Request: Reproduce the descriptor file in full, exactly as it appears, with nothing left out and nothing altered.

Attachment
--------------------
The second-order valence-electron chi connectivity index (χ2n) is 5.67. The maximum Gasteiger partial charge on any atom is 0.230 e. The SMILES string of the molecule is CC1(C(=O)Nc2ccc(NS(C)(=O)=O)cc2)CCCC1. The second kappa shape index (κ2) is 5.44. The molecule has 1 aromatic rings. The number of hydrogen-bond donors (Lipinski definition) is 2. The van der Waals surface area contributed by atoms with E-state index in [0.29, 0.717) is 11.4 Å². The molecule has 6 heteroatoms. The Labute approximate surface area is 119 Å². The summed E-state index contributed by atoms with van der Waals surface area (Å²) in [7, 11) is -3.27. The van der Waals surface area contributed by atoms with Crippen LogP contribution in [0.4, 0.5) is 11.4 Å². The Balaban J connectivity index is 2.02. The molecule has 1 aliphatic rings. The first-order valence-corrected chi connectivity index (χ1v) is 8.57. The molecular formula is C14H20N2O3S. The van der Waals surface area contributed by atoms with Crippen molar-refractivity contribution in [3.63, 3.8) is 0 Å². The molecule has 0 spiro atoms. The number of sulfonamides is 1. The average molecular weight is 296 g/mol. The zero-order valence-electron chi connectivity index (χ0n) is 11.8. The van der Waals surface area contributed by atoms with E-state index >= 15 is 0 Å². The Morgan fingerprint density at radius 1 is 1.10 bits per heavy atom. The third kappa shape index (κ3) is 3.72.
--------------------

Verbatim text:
The second-order valence-electron chi connectivity index (χ2n) is 5.67. The maximum Gasteiger partial charge on any atom is 0.230 e. The SMILES string of the molecule is CC1(C(=O)Nc2ccc(NS(C)(=O)=O)cc2)CCCC1. The second kappa shape index (κ2) is 5.44. The molecule has 1 aromatic rings. The number of hydrogen-bond donors (Lipinski definition) is 2. The van der Waals surface area contributed by atoms with E-state index in [0.29, 0.717) is 11.4 Å². The molecule has 6 heteroatoms. The Labute approximate surface area is 119 Å². The summed E-state index contributed by atoms with van der Waals surface area (Å²) in [7, 11) is -3.27. The van der Waals surface area contributed by atoms with Crippen LogP contribution in [0.4, 0.5) is 11.4 Å². The Balaban J connectivity index is 2.02. The molecule has 1 aliphatic rings. The first-order valence-corrected chi connectivity index (χ1v) is 8.57. The molecular formula is C14H20N2O3S. The van der Waals surface area contributed by atoms with Crippen molar-refractivity contribution in [3.63, 3.8) is 0 Å². The molecule has 0 spiro atoms. The number of sulfonamides is 1. The average molecular weight is 296 g/mol. The zero-order valence-electron chi connectivity index (χ0n) is 11.8. The van der Waals surface area contributed by atoms with E-state index >= 15 is 0 Å². The Morgan fingerprint density at radius 1 is 1.10 bits per heavy atom. The third kappa shape index (κ3) is 3.72.